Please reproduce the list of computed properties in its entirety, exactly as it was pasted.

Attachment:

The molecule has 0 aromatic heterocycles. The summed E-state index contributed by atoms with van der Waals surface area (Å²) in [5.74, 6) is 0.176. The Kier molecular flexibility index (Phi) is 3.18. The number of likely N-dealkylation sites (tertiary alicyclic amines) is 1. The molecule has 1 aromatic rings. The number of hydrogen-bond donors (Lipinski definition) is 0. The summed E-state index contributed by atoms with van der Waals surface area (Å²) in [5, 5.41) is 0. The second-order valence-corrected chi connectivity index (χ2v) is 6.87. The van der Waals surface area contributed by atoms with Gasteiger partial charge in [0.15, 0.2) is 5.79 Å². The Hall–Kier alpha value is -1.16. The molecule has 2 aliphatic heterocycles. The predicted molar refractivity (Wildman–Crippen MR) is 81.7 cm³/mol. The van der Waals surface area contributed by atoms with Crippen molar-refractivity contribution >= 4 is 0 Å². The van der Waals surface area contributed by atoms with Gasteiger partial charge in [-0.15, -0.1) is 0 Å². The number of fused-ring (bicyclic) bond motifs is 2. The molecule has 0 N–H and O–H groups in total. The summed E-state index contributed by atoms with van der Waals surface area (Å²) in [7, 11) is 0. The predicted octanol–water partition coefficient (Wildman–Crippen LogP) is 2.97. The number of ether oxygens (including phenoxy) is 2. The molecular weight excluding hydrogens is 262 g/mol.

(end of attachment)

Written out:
The molecule has 0 aromatic heterocycles. The summed E-state index contributed by atoms with van der Waals surface area (Å²) in [5.74, 6) is 0.176. The Kier molecular flexibility index (Phi) is 3.18. The number of likely N-dealkylation sites (tertiary alicyclic amines) is 1. The molecule has 1 aromatic rings. The number of hydrogen-bond donors (Lipinski definition) is 0. The summed E-state index contributed by atoms with van der Waals surface area (Å²) in [5, 5.41) is 0. The second-order valence-corrected chi connectivity index (χ2v) is 6.87. The van der Waals surface area contributed by atoms with Gasteiger partial charge in [0.15, 0.2) is 5.79 Å². The Hall–Kier alpha value is -1.16. The molecule has 2 aliphatic heterocycles. The predicted molar refractivity (Wildman–Crippen MR) is 81.7 cm³/mol. The van der Waals surface area contributed by atoms with Crippen molar-refractivity contribution >= 4 is 0 Å². The van der Waals surface area contributed by atoms with Gasteiger partial charge in [-0.15, -0.1) is 0 Å². The number of fused-ring (bicyclic) bond motifs is 2. The molecule has 0 N–H and O–H groups in total. The summed E-state index contributed by atoms with van der Waals surface area (Å²) in [7, 11) is 0. The predicted octanol–water partition coefficient (Wildman–Crippen LogP) is 2.97. The number of ether oxygens (including phenoxy) is 2. The molecular weight excluding hydrogens is 262 g/mol.